Kongo Power Figure (Woyo-Kakongo)

No longer available

  • ca. 1900
  • Klaus Clausmeyer (Düsseldorf), European Africa Museum, Bernd Muhlack (Kiel), Sothebys (Paris), Alexander Dorn (Hamburg).
  • Published 1973 & 1984 (K.F. Schaedler)
  • Nkisi Power Figure
  • Bakongo Group, Woyo-Kakongo
  • Democratic Republic of Congo
  • 18 cm / 7 in
  • wood, bilongo, glass, iron
Very distinctive masks, unmistakably due to the deep scarification on the cheeks.
To enlarge click thumbs below

This Nkisi miniature is a masterful representative of the Woyo Kakongo style as defined by the research of the French missionary Constant Tastevin in the early 1930s. Woyo and Kagongo are subgroups of the Bakongo people living in the Congo estuary in the area between Cabinda and Boma. As they are stylistically very close to each other, their works are largely treated as a unity, but this does not make it any easier to distinguish them from the works of their neighbours (Yombe, Vili) - in this respect I thank Sotheby's for taking this decision in 2014.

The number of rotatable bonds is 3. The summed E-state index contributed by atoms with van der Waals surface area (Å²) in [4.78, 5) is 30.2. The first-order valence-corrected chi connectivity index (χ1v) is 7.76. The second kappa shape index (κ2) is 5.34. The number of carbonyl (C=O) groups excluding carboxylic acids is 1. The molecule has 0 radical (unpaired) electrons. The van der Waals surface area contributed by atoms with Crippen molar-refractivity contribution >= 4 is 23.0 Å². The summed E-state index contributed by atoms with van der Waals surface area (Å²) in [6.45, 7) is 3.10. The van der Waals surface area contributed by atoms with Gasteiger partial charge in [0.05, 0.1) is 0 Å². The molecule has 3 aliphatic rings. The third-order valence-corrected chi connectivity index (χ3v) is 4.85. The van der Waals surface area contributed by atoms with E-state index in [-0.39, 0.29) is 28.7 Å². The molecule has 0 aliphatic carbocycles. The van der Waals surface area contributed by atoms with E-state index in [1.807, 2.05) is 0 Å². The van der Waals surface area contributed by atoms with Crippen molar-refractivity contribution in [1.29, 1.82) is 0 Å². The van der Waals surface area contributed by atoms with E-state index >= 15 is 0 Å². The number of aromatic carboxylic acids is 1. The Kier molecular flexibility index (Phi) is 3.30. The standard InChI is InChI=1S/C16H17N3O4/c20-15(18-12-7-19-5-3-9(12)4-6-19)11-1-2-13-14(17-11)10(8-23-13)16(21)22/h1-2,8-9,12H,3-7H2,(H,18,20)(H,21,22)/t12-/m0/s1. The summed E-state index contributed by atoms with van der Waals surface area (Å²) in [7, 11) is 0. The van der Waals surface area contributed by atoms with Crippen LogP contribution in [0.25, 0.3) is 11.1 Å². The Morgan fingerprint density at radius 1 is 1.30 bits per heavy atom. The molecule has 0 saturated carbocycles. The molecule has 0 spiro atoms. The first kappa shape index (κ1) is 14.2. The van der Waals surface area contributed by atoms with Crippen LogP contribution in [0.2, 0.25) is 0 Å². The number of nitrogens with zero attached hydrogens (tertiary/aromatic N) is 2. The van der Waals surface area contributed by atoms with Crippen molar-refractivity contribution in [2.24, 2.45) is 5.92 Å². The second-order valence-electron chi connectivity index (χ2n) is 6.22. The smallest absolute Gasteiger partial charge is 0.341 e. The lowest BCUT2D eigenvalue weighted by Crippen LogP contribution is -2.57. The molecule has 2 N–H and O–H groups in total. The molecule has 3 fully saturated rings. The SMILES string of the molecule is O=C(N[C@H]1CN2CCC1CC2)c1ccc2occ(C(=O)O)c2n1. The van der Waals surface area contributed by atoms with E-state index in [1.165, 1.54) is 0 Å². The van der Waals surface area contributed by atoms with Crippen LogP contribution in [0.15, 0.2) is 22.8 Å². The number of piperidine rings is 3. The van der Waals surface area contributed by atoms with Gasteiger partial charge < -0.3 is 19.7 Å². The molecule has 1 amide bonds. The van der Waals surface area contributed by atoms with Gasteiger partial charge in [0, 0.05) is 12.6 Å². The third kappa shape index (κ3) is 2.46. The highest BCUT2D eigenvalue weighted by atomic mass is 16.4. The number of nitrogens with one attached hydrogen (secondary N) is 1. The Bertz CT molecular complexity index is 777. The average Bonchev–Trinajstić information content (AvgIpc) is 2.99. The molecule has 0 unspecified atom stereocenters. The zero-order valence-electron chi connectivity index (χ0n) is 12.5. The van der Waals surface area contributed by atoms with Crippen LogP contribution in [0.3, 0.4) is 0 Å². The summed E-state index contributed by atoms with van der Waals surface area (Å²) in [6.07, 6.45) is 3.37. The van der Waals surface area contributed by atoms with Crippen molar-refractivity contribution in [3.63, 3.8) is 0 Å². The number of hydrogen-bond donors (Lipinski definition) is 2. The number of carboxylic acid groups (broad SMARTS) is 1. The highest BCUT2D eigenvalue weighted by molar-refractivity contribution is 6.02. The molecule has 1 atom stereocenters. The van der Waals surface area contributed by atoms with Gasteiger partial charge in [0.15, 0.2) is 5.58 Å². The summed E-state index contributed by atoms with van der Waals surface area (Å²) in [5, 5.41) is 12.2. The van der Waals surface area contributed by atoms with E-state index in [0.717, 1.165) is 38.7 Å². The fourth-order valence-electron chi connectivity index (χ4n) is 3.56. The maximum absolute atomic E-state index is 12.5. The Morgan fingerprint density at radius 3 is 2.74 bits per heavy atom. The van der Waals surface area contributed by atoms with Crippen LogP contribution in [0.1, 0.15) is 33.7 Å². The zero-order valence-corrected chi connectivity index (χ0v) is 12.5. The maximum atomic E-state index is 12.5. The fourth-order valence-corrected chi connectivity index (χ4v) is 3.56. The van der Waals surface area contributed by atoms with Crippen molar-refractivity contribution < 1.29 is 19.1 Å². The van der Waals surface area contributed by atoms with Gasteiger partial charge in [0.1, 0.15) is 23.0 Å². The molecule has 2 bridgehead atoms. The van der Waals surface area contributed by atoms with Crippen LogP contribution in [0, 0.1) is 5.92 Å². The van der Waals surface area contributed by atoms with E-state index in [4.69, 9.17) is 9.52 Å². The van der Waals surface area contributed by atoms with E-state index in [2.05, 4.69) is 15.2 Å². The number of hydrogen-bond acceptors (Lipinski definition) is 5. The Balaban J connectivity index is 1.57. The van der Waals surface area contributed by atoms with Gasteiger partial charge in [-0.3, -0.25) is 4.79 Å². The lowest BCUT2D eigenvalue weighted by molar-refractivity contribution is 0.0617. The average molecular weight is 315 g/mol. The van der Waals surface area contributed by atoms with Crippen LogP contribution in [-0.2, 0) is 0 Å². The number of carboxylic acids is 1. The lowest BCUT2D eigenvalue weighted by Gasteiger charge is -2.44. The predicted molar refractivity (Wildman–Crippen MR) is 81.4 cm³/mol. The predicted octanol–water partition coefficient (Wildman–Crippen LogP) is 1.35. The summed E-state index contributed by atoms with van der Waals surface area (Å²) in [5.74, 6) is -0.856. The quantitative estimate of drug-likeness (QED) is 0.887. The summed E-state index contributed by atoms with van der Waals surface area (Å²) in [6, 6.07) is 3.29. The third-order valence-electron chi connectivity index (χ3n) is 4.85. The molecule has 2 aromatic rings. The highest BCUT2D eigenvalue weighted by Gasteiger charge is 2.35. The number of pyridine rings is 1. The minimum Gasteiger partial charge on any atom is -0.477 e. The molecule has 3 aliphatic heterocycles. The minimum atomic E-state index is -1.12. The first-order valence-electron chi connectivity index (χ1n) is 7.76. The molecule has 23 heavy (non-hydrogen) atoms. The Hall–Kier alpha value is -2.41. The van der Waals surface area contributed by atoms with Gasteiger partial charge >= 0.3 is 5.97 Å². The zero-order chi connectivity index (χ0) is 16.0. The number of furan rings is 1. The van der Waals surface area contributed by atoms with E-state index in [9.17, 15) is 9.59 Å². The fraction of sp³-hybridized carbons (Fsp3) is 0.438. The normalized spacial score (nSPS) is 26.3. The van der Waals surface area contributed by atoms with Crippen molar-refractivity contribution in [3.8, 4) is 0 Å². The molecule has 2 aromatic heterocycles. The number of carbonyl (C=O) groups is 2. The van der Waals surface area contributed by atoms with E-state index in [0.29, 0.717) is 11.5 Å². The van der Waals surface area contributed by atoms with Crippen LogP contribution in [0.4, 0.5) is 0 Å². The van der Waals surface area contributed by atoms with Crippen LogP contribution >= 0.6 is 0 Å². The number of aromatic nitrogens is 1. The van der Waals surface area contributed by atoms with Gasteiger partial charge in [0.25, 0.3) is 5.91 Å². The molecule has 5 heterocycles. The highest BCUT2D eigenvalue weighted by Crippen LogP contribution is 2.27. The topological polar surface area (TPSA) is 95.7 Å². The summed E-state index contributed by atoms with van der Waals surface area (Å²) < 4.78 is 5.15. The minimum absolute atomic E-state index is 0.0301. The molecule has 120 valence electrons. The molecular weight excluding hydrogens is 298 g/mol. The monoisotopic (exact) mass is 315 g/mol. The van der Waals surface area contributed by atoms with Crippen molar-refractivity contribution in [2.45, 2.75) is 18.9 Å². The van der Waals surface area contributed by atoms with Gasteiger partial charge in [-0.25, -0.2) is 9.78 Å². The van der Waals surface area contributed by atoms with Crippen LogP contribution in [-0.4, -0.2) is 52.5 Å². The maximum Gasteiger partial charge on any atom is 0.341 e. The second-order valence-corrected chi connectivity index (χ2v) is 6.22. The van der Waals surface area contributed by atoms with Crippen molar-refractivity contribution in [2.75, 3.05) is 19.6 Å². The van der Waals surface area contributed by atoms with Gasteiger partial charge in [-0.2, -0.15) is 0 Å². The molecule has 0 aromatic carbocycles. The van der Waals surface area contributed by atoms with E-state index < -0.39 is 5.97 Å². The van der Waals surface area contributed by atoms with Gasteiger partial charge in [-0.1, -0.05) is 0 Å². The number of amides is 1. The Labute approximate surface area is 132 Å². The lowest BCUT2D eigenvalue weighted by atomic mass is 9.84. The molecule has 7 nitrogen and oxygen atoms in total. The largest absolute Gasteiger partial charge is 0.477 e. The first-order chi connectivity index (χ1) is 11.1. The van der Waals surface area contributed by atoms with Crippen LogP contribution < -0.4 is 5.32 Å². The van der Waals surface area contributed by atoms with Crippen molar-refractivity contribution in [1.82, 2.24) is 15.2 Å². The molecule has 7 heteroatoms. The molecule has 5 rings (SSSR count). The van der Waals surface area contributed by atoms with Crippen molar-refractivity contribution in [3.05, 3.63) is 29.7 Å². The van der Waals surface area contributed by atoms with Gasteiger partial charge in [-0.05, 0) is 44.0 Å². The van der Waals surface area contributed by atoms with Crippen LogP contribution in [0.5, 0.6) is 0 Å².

The figure gains its power through various magical-religious charges. A reliquary placed on the belly and closed by a reflecting glass pane, above it a single hand-forged iron nail. Two resin charges, one on the back and one covering the skull, additionally held by bamboo canes. In addition, two bamboo clubs placed contrary to each other under the crooks of the arms. 


The face is lovely and radiates youthfulness, wisdom and foresight at the same time. The gaze directed towards the sky is a central gesture in the iconography of the Bakongo, to be understood as a view into another world, as well as the hands placed on the hips, which stand for determination and focus. Also formally, this figure is probably one of the most beautiful and contrasting of its kind. Harmonious, delicate and richly detailed carving and a charming play of colours. 


The first known owner of this figure was the German painter Klaus Clausmeyer (1887-1968), who had established a much-acclaimed collection of African art after the First World War. Before his collection was transferred to the City of Cologne and to associated museums this piece was sold to another European Africa Museum. From there it went into the collection of Bernd Muhlack in 1966. 


The fact that this figure is among the icons of African art from German collections is thanks to Karl-Ferdinand Schaedler, who published it in 1973 in his standard work "Afrikanische Kunst in deutschen Privat-Sammlungen" (African Art in German Private Collections). This is probably also the first time that the international public has noticed it. Later, in 1984, there was another public appearance in "Zauber Mit Bildern: The Magic Image between Witchcraft, Magic and Religion".